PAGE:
It’s the Holy Grail at clean energy research labs all over the world and something which could address long term energy issues domestically and beyond: more efficient photovoltaic solar. We’ve told you about scientists studying full-spectrum cells, using textured substrates, trying self-regenerating nanomaterials – we’ve even reported on an anti-reflective film inspired by a coating found in moth eyes. Now a Stanford team is claiming a breakthrough in making cheaper, more efficient panels by adding a single layer of organic molecules to solar cells.

The researchers studied this technique on a fairly new type of solar cell that uses tiny particles of semiconductors called quantum dots. Quantum dot solar cells are cheaper to produce than traditional silicon cells, but they haven’t caught on due to their relative inefficiency.

quantum dot solar cells, Stanford research
image via Stanford University

For Stacey Bent, a chemical engineering professor at Stanford, this represented something of a challenge. She knew that solar cells made of a single material have a maximum efficiency of about 31 percent, a limitation of the fixed energy level they can absorb, and that quantum dot solar cells didn’t share this limitation. “Quantum dots can be tuned to absorb a certain wavelength of light just by changing their size,” the Stanford report on her research says. “And they can be used to build more complex solar cells that have more than one size of quantum dot, allowing them to absorb multiple wavelengths of light.”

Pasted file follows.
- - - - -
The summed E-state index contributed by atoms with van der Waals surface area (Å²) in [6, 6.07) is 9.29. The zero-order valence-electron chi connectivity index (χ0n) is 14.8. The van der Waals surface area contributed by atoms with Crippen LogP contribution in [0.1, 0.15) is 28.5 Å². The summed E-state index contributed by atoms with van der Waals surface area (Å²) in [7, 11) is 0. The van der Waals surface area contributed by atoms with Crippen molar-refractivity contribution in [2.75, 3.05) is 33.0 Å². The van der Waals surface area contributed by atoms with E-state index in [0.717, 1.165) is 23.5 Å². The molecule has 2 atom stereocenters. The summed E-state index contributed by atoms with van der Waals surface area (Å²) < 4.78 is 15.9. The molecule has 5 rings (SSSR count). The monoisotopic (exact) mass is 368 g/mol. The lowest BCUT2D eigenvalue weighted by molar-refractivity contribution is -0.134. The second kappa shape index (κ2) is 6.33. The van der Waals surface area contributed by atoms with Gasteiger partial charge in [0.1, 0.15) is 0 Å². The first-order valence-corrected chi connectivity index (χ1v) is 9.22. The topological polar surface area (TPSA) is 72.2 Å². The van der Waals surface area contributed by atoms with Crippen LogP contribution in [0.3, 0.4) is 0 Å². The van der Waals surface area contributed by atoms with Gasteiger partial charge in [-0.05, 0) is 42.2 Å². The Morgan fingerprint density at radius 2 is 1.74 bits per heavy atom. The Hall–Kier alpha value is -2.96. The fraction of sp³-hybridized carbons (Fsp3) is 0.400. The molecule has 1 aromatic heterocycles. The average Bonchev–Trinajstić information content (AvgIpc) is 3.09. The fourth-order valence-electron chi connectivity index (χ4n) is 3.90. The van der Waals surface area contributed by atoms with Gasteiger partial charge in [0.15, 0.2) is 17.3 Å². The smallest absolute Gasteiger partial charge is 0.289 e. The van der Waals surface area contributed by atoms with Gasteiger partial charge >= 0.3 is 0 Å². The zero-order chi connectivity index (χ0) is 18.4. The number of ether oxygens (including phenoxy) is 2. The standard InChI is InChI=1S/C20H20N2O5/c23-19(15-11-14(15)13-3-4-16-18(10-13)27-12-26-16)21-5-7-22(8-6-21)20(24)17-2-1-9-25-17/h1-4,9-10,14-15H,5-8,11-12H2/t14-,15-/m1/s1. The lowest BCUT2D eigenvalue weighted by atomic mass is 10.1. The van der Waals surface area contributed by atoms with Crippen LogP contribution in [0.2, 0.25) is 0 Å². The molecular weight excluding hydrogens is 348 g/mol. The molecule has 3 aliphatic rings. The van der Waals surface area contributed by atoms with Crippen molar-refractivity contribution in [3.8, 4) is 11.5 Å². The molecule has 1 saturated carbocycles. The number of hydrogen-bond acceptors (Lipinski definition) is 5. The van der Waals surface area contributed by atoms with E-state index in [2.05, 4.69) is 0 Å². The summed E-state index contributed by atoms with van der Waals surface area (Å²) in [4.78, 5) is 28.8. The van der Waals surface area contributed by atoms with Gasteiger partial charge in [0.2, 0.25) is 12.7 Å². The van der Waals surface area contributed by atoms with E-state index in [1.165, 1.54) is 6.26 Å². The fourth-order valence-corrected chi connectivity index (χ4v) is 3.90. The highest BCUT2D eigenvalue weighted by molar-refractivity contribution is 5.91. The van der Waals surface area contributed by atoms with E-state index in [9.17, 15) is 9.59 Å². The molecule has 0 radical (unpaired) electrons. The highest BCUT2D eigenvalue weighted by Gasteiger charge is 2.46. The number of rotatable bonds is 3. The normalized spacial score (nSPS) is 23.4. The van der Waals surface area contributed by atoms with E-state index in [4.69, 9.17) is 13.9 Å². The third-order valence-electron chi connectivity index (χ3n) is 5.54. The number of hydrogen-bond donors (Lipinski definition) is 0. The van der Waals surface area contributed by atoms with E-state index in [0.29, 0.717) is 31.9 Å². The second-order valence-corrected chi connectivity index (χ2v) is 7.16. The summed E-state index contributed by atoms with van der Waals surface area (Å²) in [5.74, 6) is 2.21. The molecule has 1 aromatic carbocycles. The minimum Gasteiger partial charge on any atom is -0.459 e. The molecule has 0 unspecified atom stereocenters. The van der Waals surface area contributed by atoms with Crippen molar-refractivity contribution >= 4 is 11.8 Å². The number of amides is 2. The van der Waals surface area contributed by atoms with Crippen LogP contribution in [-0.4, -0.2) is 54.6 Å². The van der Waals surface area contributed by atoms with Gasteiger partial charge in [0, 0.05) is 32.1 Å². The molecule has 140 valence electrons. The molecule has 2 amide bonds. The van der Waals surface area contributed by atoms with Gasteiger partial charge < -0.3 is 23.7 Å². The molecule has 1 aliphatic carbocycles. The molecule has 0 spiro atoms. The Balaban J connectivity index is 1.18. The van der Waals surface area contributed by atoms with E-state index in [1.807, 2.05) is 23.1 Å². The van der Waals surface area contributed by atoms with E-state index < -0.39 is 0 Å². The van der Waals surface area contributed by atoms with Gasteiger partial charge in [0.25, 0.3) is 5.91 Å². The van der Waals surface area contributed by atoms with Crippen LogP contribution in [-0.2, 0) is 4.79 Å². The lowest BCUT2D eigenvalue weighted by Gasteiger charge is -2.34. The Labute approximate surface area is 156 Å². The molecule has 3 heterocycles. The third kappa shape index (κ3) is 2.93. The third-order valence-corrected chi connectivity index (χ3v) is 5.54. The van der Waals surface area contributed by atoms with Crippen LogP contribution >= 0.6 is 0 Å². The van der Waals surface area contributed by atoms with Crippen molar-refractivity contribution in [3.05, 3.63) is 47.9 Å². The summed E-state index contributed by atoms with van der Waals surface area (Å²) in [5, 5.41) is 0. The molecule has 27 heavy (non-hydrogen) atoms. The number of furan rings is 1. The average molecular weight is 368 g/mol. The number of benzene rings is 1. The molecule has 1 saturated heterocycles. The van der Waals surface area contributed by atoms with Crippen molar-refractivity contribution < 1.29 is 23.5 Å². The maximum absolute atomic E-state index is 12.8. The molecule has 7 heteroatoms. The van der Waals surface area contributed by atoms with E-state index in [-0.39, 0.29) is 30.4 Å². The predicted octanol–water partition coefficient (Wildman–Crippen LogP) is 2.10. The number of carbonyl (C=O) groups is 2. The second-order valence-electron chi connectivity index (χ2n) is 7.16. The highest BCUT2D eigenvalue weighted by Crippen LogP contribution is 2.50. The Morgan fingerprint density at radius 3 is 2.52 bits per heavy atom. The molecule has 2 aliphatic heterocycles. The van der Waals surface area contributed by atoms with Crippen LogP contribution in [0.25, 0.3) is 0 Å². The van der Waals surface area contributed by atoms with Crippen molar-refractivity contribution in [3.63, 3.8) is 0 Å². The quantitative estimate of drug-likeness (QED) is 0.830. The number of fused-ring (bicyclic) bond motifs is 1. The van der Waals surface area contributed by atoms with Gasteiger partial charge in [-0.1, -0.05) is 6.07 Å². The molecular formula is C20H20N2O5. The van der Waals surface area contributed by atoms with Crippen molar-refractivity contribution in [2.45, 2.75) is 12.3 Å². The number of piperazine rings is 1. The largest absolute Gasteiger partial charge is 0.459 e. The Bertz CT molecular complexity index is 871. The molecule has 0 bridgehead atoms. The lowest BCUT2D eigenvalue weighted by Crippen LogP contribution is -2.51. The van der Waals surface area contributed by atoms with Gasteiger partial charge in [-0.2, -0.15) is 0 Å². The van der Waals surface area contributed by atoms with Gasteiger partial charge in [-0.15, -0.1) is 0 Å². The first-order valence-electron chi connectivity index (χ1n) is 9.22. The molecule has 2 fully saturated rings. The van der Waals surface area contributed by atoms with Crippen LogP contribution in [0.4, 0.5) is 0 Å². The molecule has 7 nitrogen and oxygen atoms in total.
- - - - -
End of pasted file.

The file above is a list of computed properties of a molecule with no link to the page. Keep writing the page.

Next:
So Bent and her team coated a titanium dioxide semiconductor in their quantum dot solar cell with a very thin single layer of organic molecules. They found that just that single layer, less than a nanometer thick, was enough to triple the efficiency of the solar cells.

Even with this breakthrough, there’s still work to do: Bent said the cadmium sulfide quantum dots she’s been using aren’t ideal for solar cells, so her group plans to try other molecules for the organic layer, while also tinkering with the solar cell increase light absorption.

Her theory is, said Stanford, that once the sun’s energy creates an electron and a hole, the thin organic layer helps keep them apart, preventing them from recombining and being wasted. The group has yet to optimize the solar cells, and they have currently achieved an efficiency of, at most, 0.4 percent. But the group can tune several aspects of the cell, and once they do it is said, the threefold increase caused by the organic layer would be even more significant.